- The Washington Times - Sunday, May 6, 2007

The young American boarded the trans-Atlantic flight after everyone else.

He might have been flying stand-by and got the very last seat. He was tall, well-groomed, and unadorned with bits of raw metal sticking through ears, nose, or mouth. There were no obvious tattoos. His hair was unfashionably short, but he was obviously no skinhead. He used the word, “sir” — and it came naturally.

He scrunched himself into a seat much too small for his long legs and pulled out a serious-looking book on the history of Afghanistan.

When the exceptionally nasty meal arrived, he and his neighbor exchanged disparaging remarks about the joys of traveling these days. His neighbor was curious. “Where are you headed?” he asked, assuming the answer would be some battlefield. Instead, the young man said, “Venice.” “Oh, what takes you there?” It turned out he actually was going to Vicenza, site of a U.S. army base, and he said he would be there for a few months before being deployed to Afghanistan.

It turns out this will be his second tour, and he expects to be there for 18 months. “What about Secretary Gates’ announcement that tours in Iraq will be limited to 15 months?” he was asked. “Well, supposedly the same conditions apply to tours in Iraq and Afghanistan,” he said, “but we haven’t heard anything yet officially.”

He was asked about reports that the Pentagon has decided to extend tours partly because they want to be more frank about what troops face and partly because it’s the only alternative to reinstating the draft. He shuddered in horror. “If they bring back the draft, that’s it. I quit. I can’t imagine serving with draftees.”

“OK, but what about the growing divide between the career military and American society in general. Don’t you agree it’s a problem when we have only one serving U.S. senator with a son in the military? What about the fact that a wildly disproportionate percentage of those in the service come from small towns, from the South and the Midwest, and so few come from either coast? How about the fact that they are disproportionately poor and uneducated? What about the fact that the vast majority of Americans are paying no price at all for the current wars, the way we did, to at least some extent, in all our previous wars?”

He agreed with all that, but made it clear he vastly prefers serving with people who have volunteered rather than with unwilling conscripts.

With some trepidation, his interrogator asks, “So how do you see the relationship between Iraq and Afghanistan?” Quietly, with total assurance, the soldier says, “There is none. Going into Iraq stopped us from doing what we have to do in Afghanistan. It took away the troops we need and has killed the initiative. And it got us into a mess we didn’t have to get into.”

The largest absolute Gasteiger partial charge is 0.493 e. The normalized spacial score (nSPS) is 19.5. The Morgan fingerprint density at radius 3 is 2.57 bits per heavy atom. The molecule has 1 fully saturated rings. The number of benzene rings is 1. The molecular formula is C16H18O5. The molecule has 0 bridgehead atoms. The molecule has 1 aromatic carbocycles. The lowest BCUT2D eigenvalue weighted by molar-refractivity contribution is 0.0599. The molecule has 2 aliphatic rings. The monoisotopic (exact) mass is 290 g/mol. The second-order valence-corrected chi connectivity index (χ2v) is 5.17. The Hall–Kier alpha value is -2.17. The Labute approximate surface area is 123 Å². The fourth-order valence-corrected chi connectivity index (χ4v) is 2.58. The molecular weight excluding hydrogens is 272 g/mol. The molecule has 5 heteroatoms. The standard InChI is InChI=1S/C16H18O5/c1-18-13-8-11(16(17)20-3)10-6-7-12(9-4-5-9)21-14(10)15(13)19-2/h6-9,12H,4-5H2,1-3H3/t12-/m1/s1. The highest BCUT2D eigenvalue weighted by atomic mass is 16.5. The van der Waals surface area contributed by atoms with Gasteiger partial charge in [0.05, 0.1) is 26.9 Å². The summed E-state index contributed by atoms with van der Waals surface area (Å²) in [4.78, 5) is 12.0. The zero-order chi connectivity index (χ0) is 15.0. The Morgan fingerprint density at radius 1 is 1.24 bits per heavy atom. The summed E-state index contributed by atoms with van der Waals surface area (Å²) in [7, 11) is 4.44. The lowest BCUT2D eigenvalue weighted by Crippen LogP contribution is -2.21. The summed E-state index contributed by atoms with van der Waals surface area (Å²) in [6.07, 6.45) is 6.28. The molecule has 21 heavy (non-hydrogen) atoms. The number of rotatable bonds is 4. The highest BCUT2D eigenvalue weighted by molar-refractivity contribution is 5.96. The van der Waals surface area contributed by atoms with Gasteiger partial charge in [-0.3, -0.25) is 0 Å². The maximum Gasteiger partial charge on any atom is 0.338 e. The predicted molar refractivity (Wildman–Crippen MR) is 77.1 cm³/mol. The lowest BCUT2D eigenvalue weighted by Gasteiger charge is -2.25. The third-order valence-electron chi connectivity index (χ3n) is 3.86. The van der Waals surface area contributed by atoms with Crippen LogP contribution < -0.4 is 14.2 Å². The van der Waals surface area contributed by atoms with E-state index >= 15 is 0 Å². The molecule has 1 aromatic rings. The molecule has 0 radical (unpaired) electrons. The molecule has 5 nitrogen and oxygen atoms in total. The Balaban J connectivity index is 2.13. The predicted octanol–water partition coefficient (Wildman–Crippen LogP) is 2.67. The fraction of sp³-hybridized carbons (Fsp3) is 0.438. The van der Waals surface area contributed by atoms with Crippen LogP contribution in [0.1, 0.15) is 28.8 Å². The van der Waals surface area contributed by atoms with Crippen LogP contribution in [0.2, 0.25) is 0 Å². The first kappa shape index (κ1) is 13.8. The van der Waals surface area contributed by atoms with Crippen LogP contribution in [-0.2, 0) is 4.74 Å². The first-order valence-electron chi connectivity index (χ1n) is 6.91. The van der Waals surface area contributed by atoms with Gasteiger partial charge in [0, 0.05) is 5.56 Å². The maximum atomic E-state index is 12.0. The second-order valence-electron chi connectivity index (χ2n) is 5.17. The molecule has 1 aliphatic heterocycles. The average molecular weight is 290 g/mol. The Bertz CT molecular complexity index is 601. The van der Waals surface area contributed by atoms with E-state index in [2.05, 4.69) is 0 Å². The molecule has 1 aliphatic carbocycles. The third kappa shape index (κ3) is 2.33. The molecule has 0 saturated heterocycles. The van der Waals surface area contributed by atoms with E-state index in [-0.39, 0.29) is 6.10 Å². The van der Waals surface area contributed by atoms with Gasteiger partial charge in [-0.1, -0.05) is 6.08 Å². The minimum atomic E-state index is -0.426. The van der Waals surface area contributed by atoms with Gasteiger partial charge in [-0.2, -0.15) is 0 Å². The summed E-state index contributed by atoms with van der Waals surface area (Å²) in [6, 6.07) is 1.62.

“What do you hear about how things are now in Afghanistan compared with what you saw when you were there the last time?”

“It has deteriorated badly,” he said. He pulled out his book, found a map of Afghanistan, and showed where his unit was the last time he was there and where he will be in a few months. Then he pointed to the areas where other American units are and where other NATO troops are. By and large, he said, U.S. troops are based in the more dangerous areas, while troops of other NATO countries are stationed where things are a bit quieter.

Then he showed the areas under Taliban control and indicated how they have grown since he was there.

“So, what’s the biggest problem we are facing in Afghanistan?”

Again, quietly, with total assurance, the young soldier said, “The Taliban are being financed, trained, and armed by Pakistan. Everybody there knows it.”

How do people in the Army feel about our “ally in the war against terrorism” being the source of funding, training, and weapons for our enemy, to whom they also provide sanctuary? That got a withering glare from the young soldier.

What do you say to a young man heading into harm’s way knowing the people who are deciding his fate have exposed him to unnecessary risks? What do you say when those same leaders embrace “allies” who provide aid and comfort to the people who are trying to kill him. And those same leaders are able to command little or no support from our traditional allies, who could do a lot to help?

How come those who are misleading him — in every sense of the word — can get away with claiming they have the right to speak on his behalf? How do they get away with claims that anybody who agrees with the soldier’s assessments of their policies is undermining his morale?

George H. Lesser has reported for more than 30 years on international political and economic developments for both U.S. and European publications. He has been based in Washington, New York, London and Brussels, and lives in Washington D.C. and Florence, Italy.

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